One hundred fifty years have passed since President Abraham Lincoln’s exalted address following the Battle of Gettysburg. Lincoln intended it to be merely a brief eulogy following the two-hour-long keynote oration by Massachusetts statesman Edward Everett. That’s why Lincoln noted in his speech that “the world will little note, nor long remember what we say here.” Though the national papers showed little interest in Lincoln’s 272-word tribute the following day, the brief address continues to endure as one of this nation’s finest.
To commemorate the occasion, the NEH Office of White House and Congressional Affairs directs your attention to the NEH-supported EDSITEment website, a treasure trove of educational materials for teachers, students, and parents searching for high-quality material in literature and language arts, foreign languages, art and culture, and history and social studies. Featured today is Lesson 3: The Gettysburg Address (1863) – Defining the American Union. Intended especially to benefit AP US History teachers, this lesson will deepen student understanding of the momentous themes of freedom, equality, and emancipation so brilliantly discussed in the address, which was delivered on this date 150 years ago.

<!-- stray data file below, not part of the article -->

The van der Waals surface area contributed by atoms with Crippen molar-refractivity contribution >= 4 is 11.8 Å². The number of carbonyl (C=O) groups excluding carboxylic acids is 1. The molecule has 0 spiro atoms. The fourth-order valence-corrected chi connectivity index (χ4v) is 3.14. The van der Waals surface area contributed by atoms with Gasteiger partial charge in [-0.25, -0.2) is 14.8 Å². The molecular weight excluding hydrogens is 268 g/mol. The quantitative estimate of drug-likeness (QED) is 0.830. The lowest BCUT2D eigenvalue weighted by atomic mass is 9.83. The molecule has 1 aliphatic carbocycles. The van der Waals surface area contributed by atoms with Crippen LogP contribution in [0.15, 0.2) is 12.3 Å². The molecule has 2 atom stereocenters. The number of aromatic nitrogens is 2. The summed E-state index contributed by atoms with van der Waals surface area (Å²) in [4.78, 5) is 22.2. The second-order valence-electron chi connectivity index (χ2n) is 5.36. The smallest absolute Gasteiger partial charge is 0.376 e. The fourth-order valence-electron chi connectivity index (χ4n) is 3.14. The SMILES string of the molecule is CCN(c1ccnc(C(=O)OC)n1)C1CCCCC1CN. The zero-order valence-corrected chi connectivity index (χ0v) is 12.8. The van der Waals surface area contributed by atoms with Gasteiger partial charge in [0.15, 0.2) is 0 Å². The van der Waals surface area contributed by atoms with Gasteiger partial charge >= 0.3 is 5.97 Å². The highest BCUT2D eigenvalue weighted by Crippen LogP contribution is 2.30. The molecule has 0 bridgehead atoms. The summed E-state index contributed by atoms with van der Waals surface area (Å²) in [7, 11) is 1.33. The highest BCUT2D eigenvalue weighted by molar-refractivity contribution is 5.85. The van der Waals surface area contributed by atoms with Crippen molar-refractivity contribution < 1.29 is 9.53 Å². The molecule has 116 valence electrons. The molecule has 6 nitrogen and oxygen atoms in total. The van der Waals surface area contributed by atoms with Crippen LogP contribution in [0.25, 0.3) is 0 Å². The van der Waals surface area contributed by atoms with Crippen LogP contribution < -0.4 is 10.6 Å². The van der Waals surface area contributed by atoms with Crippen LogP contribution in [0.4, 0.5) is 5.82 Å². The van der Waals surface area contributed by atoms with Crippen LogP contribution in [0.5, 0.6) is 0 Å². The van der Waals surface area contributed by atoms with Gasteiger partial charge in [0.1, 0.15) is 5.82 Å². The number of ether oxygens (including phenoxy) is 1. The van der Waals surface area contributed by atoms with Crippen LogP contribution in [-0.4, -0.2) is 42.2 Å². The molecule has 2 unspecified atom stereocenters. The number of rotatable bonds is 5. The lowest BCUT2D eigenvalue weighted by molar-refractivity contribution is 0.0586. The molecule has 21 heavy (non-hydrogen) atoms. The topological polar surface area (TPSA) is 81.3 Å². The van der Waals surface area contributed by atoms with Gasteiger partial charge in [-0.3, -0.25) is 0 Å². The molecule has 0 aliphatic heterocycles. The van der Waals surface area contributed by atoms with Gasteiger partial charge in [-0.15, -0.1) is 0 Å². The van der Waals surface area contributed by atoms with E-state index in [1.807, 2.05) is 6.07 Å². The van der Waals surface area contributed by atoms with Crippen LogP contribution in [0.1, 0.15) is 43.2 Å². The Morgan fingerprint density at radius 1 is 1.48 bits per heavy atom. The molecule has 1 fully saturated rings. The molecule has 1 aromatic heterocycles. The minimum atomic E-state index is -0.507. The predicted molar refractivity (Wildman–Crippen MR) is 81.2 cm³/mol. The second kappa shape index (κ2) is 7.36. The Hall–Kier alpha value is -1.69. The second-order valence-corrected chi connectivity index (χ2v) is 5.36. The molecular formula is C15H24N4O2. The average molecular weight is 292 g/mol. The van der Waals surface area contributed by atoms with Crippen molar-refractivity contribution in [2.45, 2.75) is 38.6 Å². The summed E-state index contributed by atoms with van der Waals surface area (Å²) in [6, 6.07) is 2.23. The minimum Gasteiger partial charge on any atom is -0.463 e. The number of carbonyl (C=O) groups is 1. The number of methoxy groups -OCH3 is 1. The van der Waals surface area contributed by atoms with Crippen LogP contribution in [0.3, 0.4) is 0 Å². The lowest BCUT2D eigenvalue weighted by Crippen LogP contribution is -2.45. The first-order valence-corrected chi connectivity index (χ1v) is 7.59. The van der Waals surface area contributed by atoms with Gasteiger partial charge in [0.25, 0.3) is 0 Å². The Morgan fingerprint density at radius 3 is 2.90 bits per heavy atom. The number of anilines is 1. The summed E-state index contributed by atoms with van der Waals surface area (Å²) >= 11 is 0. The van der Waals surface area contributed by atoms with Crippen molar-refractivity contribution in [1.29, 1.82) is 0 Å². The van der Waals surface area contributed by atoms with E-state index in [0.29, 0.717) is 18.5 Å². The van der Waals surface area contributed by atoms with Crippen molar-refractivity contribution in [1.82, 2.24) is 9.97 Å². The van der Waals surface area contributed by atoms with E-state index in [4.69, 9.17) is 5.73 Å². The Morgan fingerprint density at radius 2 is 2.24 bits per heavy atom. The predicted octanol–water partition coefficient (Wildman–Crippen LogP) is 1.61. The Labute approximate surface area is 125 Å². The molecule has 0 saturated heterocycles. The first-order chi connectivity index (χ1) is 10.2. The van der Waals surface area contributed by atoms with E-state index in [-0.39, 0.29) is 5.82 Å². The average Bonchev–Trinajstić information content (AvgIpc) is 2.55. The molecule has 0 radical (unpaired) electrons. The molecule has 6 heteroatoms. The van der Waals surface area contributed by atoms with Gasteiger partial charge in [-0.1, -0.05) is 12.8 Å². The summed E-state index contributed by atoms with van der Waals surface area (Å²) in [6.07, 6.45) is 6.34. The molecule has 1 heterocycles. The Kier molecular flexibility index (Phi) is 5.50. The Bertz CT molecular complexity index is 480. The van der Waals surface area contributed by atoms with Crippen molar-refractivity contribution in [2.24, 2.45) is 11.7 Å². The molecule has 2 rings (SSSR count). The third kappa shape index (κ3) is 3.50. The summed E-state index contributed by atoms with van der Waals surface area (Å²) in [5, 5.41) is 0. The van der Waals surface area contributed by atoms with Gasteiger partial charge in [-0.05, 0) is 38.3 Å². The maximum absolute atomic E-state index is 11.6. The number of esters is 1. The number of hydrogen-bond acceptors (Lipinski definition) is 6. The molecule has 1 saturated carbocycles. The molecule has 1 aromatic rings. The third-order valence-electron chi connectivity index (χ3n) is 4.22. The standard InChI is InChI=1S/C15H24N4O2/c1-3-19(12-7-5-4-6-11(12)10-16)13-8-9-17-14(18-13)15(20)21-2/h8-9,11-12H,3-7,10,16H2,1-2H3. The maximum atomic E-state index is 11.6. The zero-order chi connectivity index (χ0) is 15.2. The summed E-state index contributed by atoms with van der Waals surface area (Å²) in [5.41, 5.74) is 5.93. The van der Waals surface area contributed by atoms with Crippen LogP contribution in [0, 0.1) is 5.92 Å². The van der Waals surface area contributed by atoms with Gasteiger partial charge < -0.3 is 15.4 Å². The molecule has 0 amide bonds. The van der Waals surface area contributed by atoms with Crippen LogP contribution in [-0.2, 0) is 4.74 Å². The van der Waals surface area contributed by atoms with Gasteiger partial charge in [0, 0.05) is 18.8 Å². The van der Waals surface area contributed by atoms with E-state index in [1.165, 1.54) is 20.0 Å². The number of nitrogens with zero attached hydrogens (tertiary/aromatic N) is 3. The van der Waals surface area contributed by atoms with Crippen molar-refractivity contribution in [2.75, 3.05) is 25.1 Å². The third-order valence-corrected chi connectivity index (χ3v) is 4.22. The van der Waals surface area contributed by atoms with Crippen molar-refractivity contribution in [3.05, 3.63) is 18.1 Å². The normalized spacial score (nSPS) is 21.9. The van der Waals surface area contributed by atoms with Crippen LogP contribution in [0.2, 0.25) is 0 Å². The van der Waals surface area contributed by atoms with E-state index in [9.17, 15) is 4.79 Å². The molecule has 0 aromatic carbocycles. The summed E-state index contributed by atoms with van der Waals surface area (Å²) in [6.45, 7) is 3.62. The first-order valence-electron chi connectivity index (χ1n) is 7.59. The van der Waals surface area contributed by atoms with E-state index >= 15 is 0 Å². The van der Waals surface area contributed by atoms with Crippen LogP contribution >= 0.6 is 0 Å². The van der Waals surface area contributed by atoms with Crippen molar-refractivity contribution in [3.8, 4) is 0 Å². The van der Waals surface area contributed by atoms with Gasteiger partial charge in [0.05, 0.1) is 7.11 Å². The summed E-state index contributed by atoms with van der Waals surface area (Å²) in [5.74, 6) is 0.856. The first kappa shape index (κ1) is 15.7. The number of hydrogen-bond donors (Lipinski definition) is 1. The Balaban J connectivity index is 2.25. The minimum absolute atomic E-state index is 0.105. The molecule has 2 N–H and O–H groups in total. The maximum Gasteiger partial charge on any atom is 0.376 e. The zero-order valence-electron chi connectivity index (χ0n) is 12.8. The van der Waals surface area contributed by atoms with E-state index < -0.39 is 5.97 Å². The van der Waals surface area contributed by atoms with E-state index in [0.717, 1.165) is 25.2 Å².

Click here to view The Gettysburg Address EDSITEment lesson.
We invite and encourage you to pass this lesson on to district curriculum advisors, teachers, and other educators within your district.
Image courtesy of The Abraham Lincoln Blog